This Safeguarding policy will be reviewed annuallyor sooner if there are any changes to Statutory regulations. Following each review all staff are expected to read the policy and sign to say they have read it and that they understand the procedures to be followed.
Whilst the promotion of British values is inherent in the delivery of PSHE lessons, at Yorston, we believe that the culture and ethos of the school exemplifies and displays these values existentially in our welcoming, tolerant and supportive community. We subscribe to the Department for Education’s five-part definition of British values:
• the rule of law
• individual liberty
• mutual respect
• tolerance of those of different faiths and beliefs
At Yorston our pupils witness these principles in action throughout everyday school life. We are proud of the rich spiritual, moral, social and cultural understanding that our pupils enjoy.
Whilst there is no formal school council, pupil voice is significant and their views are sought regularly about school life. Our friendly and open community means that pupils are free to express their views both in class and with members of staff and the headmistress is available to speak with pupils both formally and informally throughout the school day.
The rule of law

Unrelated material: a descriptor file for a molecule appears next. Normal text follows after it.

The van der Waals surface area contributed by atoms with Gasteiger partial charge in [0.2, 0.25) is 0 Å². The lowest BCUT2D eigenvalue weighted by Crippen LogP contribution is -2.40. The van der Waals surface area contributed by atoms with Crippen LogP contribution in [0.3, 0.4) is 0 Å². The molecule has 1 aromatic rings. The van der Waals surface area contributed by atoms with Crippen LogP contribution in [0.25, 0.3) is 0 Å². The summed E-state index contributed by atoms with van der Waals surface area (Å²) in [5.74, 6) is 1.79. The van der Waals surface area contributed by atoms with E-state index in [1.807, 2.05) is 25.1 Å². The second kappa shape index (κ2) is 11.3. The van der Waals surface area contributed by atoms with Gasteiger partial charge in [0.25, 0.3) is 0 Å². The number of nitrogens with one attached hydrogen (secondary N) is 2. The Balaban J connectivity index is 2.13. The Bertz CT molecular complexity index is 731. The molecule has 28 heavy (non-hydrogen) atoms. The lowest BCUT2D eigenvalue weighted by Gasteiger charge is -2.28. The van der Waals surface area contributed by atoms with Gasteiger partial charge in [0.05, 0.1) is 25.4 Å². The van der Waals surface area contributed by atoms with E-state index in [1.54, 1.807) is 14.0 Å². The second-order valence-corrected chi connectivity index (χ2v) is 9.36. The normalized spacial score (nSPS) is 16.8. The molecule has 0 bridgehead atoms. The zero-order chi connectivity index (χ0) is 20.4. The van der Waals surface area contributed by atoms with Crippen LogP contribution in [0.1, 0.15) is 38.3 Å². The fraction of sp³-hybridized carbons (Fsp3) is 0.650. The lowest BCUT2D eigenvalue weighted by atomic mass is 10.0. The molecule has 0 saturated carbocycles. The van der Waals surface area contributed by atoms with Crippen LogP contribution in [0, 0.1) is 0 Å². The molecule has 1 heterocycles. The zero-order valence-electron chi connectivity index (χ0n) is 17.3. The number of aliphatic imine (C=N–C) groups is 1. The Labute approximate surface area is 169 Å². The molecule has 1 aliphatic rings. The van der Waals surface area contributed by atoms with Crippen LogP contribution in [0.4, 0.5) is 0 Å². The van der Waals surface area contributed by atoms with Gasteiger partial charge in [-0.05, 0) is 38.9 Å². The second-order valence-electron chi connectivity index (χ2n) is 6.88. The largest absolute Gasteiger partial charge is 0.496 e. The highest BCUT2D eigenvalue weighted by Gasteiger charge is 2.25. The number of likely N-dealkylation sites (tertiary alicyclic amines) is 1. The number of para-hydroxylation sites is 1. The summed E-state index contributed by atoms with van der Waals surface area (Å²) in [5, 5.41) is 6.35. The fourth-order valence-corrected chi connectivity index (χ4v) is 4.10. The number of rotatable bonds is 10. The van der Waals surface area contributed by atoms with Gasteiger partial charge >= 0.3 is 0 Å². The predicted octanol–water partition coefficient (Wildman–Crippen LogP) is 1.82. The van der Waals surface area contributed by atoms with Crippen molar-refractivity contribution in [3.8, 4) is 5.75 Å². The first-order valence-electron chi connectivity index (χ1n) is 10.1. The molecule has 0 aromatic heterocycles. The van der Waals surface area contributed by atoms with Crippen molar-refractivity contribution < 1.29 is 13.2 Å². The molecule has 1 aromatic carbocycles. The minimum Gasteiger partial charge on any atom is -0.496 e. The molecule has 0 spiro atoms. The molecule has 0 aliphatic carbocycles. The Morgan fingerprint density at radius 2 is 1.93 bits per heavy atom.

Our structured, organised community means that pupils encounter rules and laws throughout their school life. We want our pupils to understand that whether these laws govern the class, the school, the neighbourhood or the country, they are set for good reasons of order and respect and must be observed. The correct balance between privilege and responsibility is emphasised as is the rule of law.
This understanding of the importance of rules will be consistently reinforced through assemblies and our curriculum. Throughout the year we welcome visits from members of the wider community including police, war veterans, the fire brigade and many more. We believe that clear explanations and real life stories emphasise the importance of the rule of law for our pupils.
We are proud of our positive culture in Yorston; children are in a safe environment where choices and freedoms are encouraged. There is no ‘typical Yorston student’, each pupil is allowed to develop their personalities and to exercise their freedom whilst respecting others. For example, we offer a range of clubs which pupils have the freedom to choose from, based on their interests. We educate children on their rights and personal freedoms as well as supporting them in recognising how to exercise these freedoms safely. We believe that valuing choice and freedom in daily school life, as appropriate, will foster a value for individual liberty as the children embark upon their adult lives.
Mutual respect is at the core of our school life. Pupils learn to treat each other and staff with great respect. This is evident as a central part of our school life and ethos whether it is walking around the school or in the classrooms. The correct balance between individual liberty and mutual respect is exemplified in the way that staff relate to the pupils and the expectation of the way that pupils treat each other. Our welcoming community allows each pupil to be respected for what they are.
Tolerance of those of different faiths and beliefs